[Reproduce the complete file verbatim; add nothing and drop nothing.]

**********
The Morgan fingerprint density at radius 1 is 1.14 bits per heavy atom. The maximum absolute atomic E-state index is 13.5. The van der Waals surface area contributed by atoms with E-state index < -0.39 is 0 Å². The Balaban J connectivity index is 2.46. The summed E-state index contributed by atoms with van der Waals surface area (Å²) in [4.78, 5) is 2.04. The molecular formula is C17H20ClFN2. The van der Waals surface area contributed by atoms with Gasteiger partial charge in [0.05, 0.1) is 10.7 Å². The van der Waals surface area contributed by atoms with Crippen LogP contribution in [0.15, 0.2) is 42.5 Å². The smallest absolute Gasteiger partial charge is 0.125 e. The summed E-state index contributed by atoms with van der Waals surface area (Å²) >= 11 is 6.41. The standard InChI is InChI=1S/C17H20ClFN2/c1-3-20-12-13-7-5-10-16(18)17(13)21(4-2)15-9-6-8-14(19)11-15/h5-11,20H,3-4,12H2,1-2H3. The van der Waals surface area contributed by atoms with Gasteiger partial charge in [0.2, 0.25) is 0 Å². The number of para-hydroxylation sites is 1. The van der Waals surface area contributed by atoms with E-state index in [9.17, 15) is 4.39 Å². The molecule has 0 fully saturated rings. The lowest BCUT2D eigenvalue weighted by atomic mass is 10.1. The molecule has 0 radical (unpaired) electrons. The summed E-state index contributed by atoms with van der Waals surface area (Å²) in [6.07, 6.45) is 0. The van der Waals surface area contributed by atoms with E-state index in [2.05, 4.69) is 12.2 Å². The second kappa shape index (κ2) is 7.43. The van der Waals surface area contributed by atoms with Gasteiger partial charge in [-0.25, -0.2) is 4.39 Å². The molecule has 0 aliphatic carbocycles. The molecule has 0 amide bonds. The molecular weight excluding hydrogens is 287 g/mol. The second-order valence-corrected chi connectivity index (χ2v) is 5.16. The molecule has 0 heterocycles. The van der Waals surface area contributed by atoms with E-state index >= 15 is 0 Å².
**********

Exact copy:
The Morgan fingerprint density at radius 1 is 1.14 bits per heavy atom. The maximum absolute atomic E-state index is 13.5. The van der Waals surface area contributed by atoms with E-state index < -0.39 is 0 Å². The Balaban J connectivity index is 2.46. The summed E-state index contributed by atoms with van der Waals surface area (Å²) in [4.78, 5) is 2.04. The molecular formula is C17H20ClFN2. The van der Waals surface area contributed by atoms with Gasteiger partial charge in [0.05, 0.1) is 10.7 Å². The van der Waals surface area contributed by atoms with Crippen LogP contribution in [0.15, 0.2) is 42.5 Å². The smallest absolute Gasteiger partial charge is 0.125 e. The summed E-state index contributed by atoms with van der Waals surface area (Å²) >= 11 is 6.41. The standard InChI is InChI=1S/C17H20ClFN2/c1-3-20-12-13-7-5-10-16(18)17(13)21(4-2)15-9-6-8-14(19)11-15/h5-11,20H,3-4,12H2,1-2H3. The van der Waals surface area contributed by atoms with Gasteiger partial charge in [0.2, 0.25) is 0 Å². The number of para-hydroxylation sites is 1. The van der Waals surface area contributed by atoms with E-state index in [9.17, 15) is 4.39 Å². The molecule has 0 fully saturated rings. The lowest BCUT2D eigenvalue weighted by atomic mass is 10.1. The molecule has 0 radical (unpaired) electrons. The summed E-state index contributed by atoms with van der Waals surface area (Å²) in [6.07, 6.45) is 0. The van der Waals surface area contributed by atoms with E-state index in [2.05, 4.69) is 12.2 Å². The second kappa shape index (κ2) is 7.43. The van der Waals surface area contributed by atoms with Gasteiger partial charge in [-0.25, -0.2) is 4.39 Å². The molecule has 0 aliphatic carbocycles. The molecule has 0 amide bonds. The molecular weight excluding hydrogens is 287 g/mol. The second-order valence-corrected chi connectivity index (χ2v) is 5.16. The molecule has 0 heterocycles. The van der Waals surface area contributed by atoms with E-state index >= 15 is 0 Å².